My work is largely figurative, and I don’t usually paint more than one or two people in a scene. I really enjoy the intimacy of focusing on individual human subjects and exploring emotion and expression through them. I always work from a photo reference, and I have to feel a connection to the image and be inspired by it in some way. Sometimes I’ll see a photo that inspires me and I’ll be able to immediately start working, but more concept-driven pieces take additional time to really plan out. I like to consider all of the elements that go into my work, from the size of the canvas to the color palette and level of expression. I do almost all of my planning and conceptualizing in Photoshop before moving to the canvas.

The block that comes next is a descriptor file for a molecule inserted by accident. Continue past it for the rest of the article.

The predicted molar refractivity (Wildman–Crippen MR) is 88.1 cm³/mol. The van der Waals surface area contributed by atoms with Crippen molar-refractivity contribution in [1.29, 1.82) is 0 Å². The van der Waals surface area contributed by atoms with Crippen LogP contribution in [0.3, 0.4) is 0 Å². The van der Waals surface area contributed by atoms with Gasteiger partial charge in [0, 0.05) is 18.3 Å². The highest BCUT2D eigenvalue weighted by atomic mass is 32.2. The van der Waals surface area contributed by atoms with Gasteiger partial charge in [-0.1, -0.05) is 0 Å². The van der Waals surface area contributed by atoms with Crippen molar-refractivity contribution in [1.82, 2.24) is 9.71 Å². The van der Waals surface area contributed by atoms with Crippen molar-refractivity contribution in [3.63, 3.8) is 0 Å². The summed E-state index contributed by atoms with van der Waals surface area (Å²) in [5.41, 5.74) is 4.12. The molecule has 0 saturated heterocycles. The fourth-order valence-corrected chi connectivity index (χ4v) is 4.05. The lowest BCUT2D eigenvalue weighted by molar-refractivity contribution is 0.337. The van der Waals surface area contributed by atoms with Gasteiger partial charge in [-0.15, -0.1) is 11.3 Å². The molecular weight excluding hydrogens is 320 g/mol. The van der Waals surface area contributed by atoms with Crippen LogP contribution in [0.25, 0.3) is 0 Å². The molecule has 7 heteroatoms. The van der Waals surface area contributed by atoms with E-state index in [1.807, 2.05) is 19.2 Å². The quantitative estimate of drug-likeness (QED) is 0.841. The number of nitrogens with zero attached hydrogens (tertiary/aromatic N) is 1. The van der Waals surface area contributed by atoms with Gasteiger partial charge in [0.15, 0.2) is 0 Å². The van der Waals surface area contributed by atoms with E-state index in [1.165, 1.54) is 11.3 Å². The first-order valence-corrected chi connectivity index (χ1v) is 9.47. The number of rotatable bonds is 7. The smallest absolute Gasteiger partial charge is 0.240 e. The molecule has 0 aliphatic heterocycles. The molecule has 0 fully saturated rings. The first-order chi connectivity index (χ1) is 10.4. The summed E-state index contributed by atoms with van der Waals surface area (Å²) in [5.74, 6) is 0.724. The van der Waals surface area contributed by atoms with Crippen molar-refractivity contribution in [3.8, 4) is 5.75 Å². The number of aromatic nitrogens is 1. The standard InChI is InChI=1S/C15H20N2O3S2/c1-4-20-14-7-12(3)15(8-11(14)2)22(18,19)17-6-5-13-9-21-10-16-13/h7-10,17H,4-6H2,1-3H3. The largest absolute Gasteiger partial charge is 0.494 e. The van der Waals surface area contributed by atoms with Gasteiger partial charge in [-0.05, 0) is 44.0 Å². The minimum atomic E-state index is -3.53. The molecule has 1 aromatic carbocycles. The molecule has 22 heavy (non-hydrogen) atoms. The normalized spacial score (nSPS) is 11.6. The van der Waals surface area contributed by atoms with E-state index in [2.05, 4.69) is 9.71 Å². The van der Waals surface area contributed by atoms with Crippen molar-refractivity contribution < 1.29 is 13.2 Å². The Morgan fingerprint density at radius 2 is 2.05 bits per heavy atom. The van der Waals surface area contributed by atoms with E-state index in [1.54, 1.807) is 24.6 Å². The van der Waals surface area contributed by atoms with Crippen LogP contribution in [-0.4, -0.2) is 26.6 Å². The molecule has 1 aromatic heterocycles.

I use oil paint because of its rich consistency, versatility, and forgiving nature. In order to take advantage of the texture of the paint I use palette knives, especially for my backgrounds. I sculpt and push the paint around and across the edges of forms, blending realism with abstraction. Tension is a painting that I created in the spring of 2020 and represents my best work in this style so far. I was just starting to explore stylization, intentionally moving away from academic realism. I wanted to incorporate more conceptual ideas in my work and decided to try intentionally breaking some traditional rules. Flying forward in the painting is a leaping man with a sword, caught in the moment before he brings down a blow, arms and legs stretched behind him for maximum force. I cropped the composition so that his knee, foot, and hands create tangents on three sides of the image, creating visual tension to accompany the figure’s. The teal background was applied with a palette knife, and is cut by a big swath of cadmium red. These thick, impasto colors overlap and disrupt the figure in various areas, including a portion of the face, obscuring the man’s identity.